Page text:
An employer needn't hire a disabled person who lacks the requisite skills, experience and education for the job in question. But if the deciding factor is the disability, you must prove that it interferes with what the ADA terms the “essential functions” of the job.
Those functions should be reflected in the job description. For ADA purposes, a job function is considered essential when:
- The position was established so that the function could be performed. For example, a proofreader’s ability to examine a page visually is an essential function.
- A limited number of employees are available to perform the function. For example, in a very busy office, all employees would be required to answer the phone in addition to their regular tasks. So even if someone was hired as a typist, you could argue that speaking on the phone was still an essential job function.
- A function is highly specialized, and the person in the position is hired for special expertise or ability to perform it.
- The employee spends most of his time performing the essential function.
- Dire consequences would result if the function weren't carried out. For example, a firefighter may have to carry a heavy person from a burning building only occasionally, but the ability to do so is essential to the job.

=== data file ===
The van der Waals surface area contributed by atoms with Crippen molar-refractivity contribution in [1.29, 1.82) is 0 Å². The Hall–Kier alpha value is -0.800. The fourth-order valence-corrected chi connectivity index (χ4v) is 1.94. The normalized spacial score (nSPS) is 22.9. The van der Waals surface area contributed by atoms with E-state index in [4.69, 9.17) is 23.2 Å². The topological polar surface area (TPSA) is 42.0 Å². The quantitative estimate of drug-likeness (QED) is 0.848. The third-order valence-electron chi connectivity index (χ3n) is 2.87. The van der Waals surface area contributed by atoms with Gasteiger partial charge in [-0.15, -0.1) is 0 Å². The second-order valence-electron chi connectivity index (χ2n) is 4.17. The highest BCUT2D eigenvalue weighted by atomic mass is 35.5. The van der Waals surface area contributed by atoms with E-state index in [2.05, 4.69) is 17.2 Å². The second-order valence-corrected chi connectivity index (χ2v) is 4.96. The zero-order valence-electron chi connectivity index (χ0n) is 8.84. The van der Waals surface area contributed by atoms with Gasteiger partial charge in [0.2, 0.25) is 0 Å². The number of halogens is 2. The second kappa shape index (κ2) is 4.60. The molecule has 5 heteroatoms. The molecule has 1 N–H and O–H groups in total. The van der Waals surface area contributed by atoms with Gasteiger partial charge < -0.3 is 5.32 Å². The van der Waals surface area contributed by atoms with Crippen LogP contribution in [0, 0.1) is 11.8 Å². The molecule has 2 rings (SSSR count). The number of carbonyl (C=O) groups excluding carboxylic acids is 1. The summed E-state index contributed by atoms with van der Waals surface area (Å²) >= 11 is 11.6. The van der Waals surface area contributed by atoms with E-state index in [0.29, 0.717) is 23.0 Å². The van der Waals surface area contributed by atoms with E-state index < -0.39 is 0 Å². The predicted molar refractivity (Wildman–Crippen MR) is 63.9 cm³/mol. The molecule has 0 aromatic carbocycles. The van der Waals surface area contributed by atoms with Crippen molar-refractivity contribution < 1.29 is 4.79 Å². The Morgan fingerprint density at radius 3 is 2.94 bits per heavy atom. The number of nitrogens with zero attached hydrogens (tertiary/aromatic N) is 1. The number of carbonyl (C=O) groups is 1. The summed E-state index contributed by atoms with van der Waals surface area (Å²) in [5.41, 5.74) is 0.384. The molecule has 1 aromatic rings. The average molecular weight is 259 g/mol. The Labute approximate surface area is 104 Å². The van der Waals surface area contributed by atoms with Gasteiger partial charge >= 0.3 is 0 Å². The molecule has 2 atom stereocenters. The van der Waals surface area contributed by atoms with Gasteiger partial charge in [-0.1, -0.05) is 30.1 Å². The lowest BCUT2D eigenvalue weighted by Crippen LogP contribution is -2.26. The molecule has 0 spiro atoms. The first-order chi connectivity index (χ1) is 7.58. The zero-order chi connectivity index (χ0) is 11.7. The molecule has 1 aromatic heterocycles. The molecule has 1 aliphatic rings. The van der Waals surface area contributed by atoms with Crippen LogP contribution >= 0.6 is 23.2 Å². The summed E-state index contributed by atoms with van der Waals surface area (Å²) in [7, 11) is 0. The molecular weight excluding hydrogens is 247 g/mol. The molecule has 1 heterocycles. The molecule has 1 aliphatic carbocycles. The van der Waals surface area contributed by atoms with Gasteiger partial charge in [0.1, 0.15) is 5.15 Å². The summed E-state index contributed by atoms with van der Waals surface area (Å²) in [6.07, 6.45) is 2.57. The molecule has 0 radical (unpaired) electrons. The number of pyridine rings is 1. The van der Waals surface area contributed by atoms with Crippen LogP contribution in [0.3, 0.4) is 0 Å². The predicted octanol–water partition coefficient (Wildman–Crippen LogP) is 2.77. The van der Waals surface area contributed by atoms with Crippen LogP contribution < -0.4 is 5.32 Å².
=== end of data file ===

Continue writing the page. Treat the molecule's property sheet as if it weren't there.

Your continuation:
- The function is cited as essential in a collective bargaining agreement. If such an agreement lists duties to be performed in particular jobs, the terms of the agreement may provide evidence of essential job functions. However, the agreement, like a job description, would be considered along with other evidence, such as the actual duties performed in these jobs.
- Those who’ve performed the job identify it as essential.
Caution: If you intend to use a job description as evidence of essential functions, you should prepare it before advertising or interviewing for the position. According to the EEOC, a job description prepared after an alleged discrimination action can’t be used as evidence.
Also, when determining essential functions, keep in mind that you must concentrate on the result of the function, rather than the manner in which it’s performed. If, for example, a job requires having access to a computer for input and retrieval, it’s not essential that the person use an ordinary keyboard to enter data or visually read the information on the screen. Adaptive devices would enable the person to perform the functions differently but with the same results.
- Drug test leads to disability bias suit against Chicago firm
- Monitoring the virtual water cooler: Facebook and beyond
- Watching the detectives: A cautionary tale on employee privacy
- Be prepared to explain why hiring criteria favor experience more than education
- Don't reject convicted felons unless you have legitimate business reason